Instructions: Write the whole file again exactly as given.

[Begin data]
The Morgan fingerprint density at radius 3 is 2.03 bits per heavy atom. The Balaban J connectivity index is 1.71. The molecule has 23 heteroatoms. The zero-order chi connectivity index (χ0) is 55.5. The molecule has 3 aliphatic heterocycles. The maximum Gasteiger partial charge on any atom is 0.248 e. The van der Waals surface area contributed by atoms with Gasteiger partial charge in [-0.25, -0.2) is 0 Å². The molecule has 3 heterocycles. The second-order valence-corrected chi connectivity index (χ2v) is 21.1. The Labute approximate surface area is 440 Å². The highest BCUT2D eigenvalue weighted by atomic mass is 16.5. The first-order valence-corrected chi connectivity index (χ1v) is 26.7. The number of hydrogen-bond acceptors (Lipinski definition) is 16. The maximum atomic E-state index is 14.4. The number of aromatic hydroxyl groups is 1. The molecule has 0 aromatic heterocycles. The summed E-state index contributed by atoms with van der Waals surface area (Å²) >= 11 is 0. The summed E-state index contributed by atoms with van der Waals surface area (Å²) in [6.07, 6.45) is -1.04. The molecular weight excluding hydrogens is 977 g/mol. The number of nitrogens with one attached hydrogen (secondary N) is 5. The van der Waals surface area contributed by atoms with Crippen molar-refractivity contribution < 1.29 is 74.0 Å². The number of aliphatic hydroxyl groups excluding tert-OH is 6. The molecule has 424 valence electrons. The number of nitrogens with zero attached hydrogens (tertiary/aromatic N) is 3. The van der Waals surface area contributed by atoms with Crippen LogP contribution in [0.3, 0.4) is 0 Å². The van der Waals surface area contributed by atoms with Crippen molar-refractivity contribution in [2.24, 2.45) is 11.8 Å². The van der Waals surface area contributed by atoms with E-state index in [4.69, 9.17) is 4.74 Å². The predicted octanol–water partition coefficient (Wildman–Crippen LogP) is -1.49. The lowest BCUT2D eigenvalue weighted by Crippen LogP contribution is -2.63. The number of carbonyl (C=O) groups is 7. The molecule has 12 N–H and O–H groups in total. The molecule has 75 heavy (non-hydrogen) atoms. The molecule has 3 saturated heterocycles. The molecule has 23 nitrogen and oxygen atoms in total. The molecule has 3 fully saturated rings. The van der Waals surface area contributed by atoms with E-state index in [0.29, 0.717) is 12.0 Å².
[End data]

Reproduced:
The Morgan fingerprint density at radius 3 is 2.03 bits per heavy atom. The Balaban J connectivity index is 1.71. The molecule has 23 heteroatoms. The zero-order chi connectivity index (χ0) is 55.5. The molecule has 3 aliphatic heterocycles. The maximum Gasteiger partial charge on any atom is 0.248 e. The van der Waals surface area contributed by atoms with Gasteiger partial charge in [-0.25, -0.2) is 0 Å². The molecule has 3 heterocycles. The second-order valence-corrected chi connectivity index (χ2v) is 21.1. The Labute approximate surface area is 440 Å². The highest BCUT2D eigenvalue weighted by atomic mass is 16.5. The first-order valence-corrected chi connectivity index (χ1v) is 26.7. The number of hydrogen-bond acceptors (Lipinski definition) is 16. The maximum atomic E-state index is 14.4. The number of aromatic hydroxyl groups is 1. The molecule has 0 aromatic heterocycles. The summed E-state index contributed by atoms with van der Waals surface area (Å²) >= 11 is 0. The summed E-state index contributed by atoms with van der Waals surface area (Å²) in [6.07, 6.45) is -1.04. The molecular weight excluding hydrogens is 977 g/mol. The number of nitrogens with one attached hydrogen (secondary N) is 5. The van der Waals surface area contributed by atoms with Crippen molar-refractivity contribution < 1.29 is 74.0 Å². The number of aliphatic hydroxyl groups excluding tert-OH is 6. The molecule has 424 valence electrons. The number of nitrogens with zero attached hydrogens (tertiary/aromatic N) is 3. The van der Waals surface area contributed by atoms with Crippen LogP contribution in [0.3, 0.4) is 0 Å². The van der Waals surface area contributed by atoms with Crippen molar-refractivity contribution in [2.24, 2.45) is 11.8 Å². The van der Waals surface area contributed by atoms with E-state index in [4.69, 9.17) is 4.74 Å². The predicted octanol–water partition coefficient (Wildman–Crippen LogP) is -1.49. The lowest BCUT2D eigenvalue weighted by Crippen LogP contribution is -2.63. The number of carbonyl (C=O) groups is 7. The molecule has 12 N–H and O–H groups in total. The molecule has 75 heavy (non-hydrogen) atoms. The molecule has 3 saturated heterocycles. The molecule has 23 nitrogen and oxygen atoms in total. The molecule has 3 fully saturated rings. The van der Waals surface area contributed by atoms with E-state index in [0.29, 0.717) is 12.0 Å².